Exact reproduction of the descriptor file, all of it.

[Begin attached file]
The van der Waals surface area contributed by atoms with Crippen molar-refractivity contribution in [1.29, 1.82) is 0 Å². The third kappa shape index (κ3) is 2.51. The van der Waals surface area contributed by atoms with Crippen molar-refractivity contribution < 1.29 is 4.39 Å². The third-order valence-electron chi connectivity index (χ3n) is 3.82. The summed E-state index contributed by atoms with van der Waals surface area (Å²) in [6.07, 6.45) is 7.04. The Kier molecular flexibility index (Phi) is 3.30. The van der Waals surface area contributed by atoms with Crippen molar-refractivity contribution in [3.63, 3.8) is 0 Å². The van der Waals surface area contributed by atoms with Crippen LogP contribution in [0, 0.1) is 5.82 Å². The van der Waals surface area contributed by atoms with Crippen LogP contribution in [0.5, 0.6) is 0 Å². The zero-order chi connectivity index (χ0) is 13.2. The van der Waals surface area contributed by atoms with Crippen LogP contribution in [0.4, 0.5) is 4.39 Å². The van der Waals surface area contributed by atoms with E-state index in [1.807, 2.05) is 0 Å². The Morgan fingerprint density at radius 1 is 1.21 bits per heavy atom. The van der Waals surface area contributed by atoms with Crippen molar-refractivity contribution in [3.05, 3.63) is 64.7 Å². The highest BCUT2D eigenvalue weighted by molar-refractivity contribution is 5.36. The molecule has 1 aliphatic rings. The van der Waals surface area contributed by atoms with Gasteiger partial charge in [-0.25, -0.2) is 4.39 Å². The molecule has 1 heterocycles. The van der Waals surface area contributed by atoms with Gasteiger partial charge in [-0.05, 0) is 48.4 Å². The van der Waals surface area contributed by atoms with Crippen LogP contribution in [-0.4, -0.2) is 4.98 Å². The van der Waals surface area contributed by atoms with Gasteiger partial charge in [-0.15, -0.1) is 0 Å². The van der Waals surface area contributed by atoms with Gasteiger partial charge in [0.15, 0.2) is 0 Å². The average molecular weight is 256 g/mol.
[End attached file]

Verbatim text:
The van der Waals surface area contributed by atoms with Crippen molar-refractivity contribution in [1.29, 1.82) is 0 Å². The third kappa shape index (κ3) is 2.51. The van der Waals surface area contributed by atoms with Crippen molar-refractivity contribution < 1.29 is 4.39 Å². The third-order valence-electron chi connectivity index (χ3n) is 3.82. The summed E-state index contributed by atoms with van der Waals surface area (Å²) in [6.07, 6.45) is 7.04. The Kier molecular flexibility index (Phi) is 3.30. The van der Waals surface area contributed by atoms with Crippen molar-refractivity contribution in [3.63, 3.8) is 0 Å². The van der Waals surface area contributed by atoms with Crippen LogP contribution in [0, 0.1) is 5.82 Å². The van der Waals surface area contributed by atoms with Crippen LogP contribution in [0.5, 0.6) is 0 Å². The zero-order chi connectivity index (χ0) is 13.2. The van der Waals surface area contributed by atoms with Crippen LogP contribution in [0.4, 0.5) is 4.39 Å². The van der Waals surface area contributed by atoms with E-state index in [1.807, 2.05) is 0 Å². The Morgan fingerprint density at radius 1 is 1.21 bits per heavy atom. The van der Waals surface area contributed by atoms with Crippen molar-refractivity contribution in [3.05, 3.63) is 64.7 Å². The highest BCUT2D eigenvalue weighted by molar-refractivity contribution is 5.36. The molecule has 1 aliphatic rings. The van der Waals surface area contributed by atoms with Gasteiger partial charge in [-0.25, -0.2) is 4.39 Å². The molecule has 1 heterocycles. The van der Waals surface area contributed by atoms with Gasteiger partial charge in [-0.05, 0) is 48.4 Å². The van der Waals surface area contributed by atoms with Crippen LogP contribution in [-0.4, -0.2) is 4.98 Å². The van der Waals surface area contributed by atoms with Gasteiger partial charge in [-0.15, -0.1) is 0 Å². The van der Waals surface area contributed by atoms with Gasteiger partial charge in [0.15, 0.2) is 0 Å². The average molecular weight is 256 g/mol.